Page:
Over lunch I was sitting outside (in the beautiful Lancaster House Garden) speaking to colleagues who were listing their desired recommendations for the MENA region. I stated that surely it’s wrong to assume that a country like Qatar for example, needs the same support and actions as Egypt. The countries and the stage that they’re at vary hugely, and therefore our solutions should too. This was a risk I picked up at the conference, is that the excitement and passion felt by all to support women to progress, has to be done so with the appreciation that any one way won’t necessarily work for all- and I would personally welcome leading females in participating countries to develop their own networks that can help shape a solution fit for purpose.

In one of the workshops, a British lady strongly stated to Arab women “we were where u are 40 years ago- learn from our mistakes. Stop pushing people into University- you need industry and jobs” I went and spoke to her afterwards and applauded her point but reminded her that one has to appreciate a couple of things; 1) their culture is extremely different to the one in the UK and 2) Sometimes we have to go through the necessary processes in order to arrive at the desired destination.

This point was further emphasized by the lovely Princess Sumaya Bint El Hassan, Jordan, ‘We look to you for advice, training and guidance to go forward but we ask that you appreciate our culture and history.’ (perhaps more directed at the West).

Tara Vishwanath- Senior Economist on MENA, the World Bank. outlined; “The last 3 decades has seen progress on closing gender gap. More females attending Universities and enrolling into education- however this is not translating into economic participation. MENA still has one of the lowest in the world.” A point which was further backed by the minister for Social Development, Jordan – H.E Reem Abu Hassan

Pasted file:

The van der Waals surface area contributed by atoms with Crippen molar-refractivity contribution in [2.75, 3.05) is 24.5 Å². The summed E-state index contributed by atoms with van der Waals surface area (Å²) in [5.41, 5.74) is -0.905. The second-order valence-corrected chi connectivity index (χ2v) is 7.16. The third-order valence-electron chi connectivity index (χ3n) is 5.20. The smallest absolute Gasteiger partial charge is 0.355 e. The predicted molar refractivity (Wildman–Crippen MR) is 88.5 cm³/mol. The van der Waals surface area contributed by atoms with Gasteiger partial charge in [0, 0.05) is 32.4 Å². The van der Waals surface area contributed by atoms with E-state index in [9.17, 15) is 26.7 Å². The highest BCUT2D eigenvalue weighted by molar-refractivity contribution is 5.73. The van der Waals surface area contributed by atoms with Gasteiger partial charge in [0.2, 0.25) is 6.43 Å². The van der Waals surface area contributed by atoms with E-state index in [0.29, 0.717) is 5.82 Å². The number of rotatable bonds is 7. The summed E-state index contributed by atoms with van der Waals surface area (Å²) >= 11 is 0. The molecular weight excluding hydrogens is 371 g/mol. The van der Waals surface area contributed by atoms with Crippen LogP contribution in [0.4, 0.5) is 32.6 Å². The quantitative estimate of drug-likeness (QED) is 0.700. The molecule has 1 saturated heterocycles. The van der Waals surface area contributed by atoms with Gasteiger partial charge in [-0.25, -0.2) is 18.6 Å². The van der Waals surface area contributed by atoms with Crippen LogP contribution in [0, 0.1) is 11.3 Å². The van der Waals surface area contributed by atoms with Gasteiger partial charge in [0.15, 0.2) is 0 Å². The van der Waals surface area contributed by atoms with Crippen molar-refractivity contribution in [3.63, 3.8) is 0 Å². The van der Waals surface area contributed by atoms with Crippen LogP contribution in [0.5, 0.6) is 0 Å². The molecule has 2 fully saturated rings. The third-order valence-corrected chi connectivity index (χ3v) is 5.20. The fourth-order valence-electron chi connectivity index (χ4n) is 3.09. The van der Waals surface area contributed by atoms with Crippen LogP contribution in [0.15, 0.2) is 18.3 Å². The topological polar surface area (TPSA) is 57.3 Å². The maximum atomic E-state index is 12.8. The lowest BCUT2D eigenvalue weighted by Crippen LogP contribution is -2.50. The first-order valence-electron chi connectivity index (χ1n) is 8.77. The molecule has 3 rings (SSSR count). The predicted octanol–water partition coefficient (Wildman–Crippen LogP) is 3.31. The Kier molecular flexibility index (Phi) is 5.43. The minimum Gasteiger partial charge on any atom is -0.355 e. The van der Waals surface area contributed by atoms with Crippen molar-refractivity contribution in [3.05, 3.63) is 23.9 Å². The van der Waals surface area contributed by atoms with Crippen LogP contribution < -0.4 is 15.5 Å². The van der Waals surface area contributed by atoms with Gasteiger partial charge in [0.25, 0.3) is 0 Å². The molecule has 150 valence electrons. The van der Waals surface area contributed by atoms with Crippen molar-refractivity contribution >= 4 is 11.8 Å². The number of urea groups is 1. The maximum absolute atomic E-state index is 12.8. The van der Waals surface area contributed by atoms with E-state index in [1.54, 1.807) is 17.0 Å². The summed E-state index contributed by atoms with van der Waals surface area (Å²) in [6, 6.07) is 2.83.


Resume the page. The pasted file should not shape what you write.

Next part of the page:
Ms Tara highlighted also the importance of encouraging women into business as World Bank findings show that women are more likely to employ women, so will have a snowball effect.

Melody Hossaini. Speaking about Social Enterprise

It was at this point, that I felt compelled to contribute to the summit by raising Social Enterprise and the fact that it’s women who are leading this important sector of business. Throughout ‘Startup and Stilettos- The Future is Female’ programme we’ve learned that introducing social enterprise as an option for women can have extremely positive implications resulting in economic participation.

The Minister for International Development, Justine Greening spoke passionately about the subject saying; “Businesses that don’t invest in women will miss out. Investing in women and girls isn’t just right, but also smart. Investing in women has a double benefit- 1) for them as individuals and 2) The women invest into families and communities.”

The lack of and difficult access to financial support is a barrier however. “There is not enough finance available for enterprise for women.” Justine Greening used the conference to announce the DFID’s plans to tackle this by developing 2 initiatives:

1)    The Challenge Fund-  For early 2014, a fund for Arab women to encourage competition and increase women’s economic participation.

2)    Offering technical assistance to Governments

This was the first of conferences in this way- and overall, was impressed with the level of discussion and commitment to this agenda. At one point I caught myself applauding a female being able to witness a signature or the first ever female to complete a PHD, and thought wow we really do have a long way to go in the MENA region- but we’re finally taking the important steps forward. InspirEngage International is working extensively in the region including being a partner in running a girls’ college in Saudi Arabia where we’re delivering key curriculum to support girls into employment and setting up their own businesses.

On the final panel, something which made me laugh was said by one of the American representatives; “As we go forward and powers shift- we hope that you’re kinder to us than we have been to you” Quentin Primo- CEO Capri Capital. (not sure if he meant shift of powers from West to East or male to female!). Lady next to me replies; “Can’t promise anything!”

Melody Hossaini, Founder and CEO, InspirEngage International.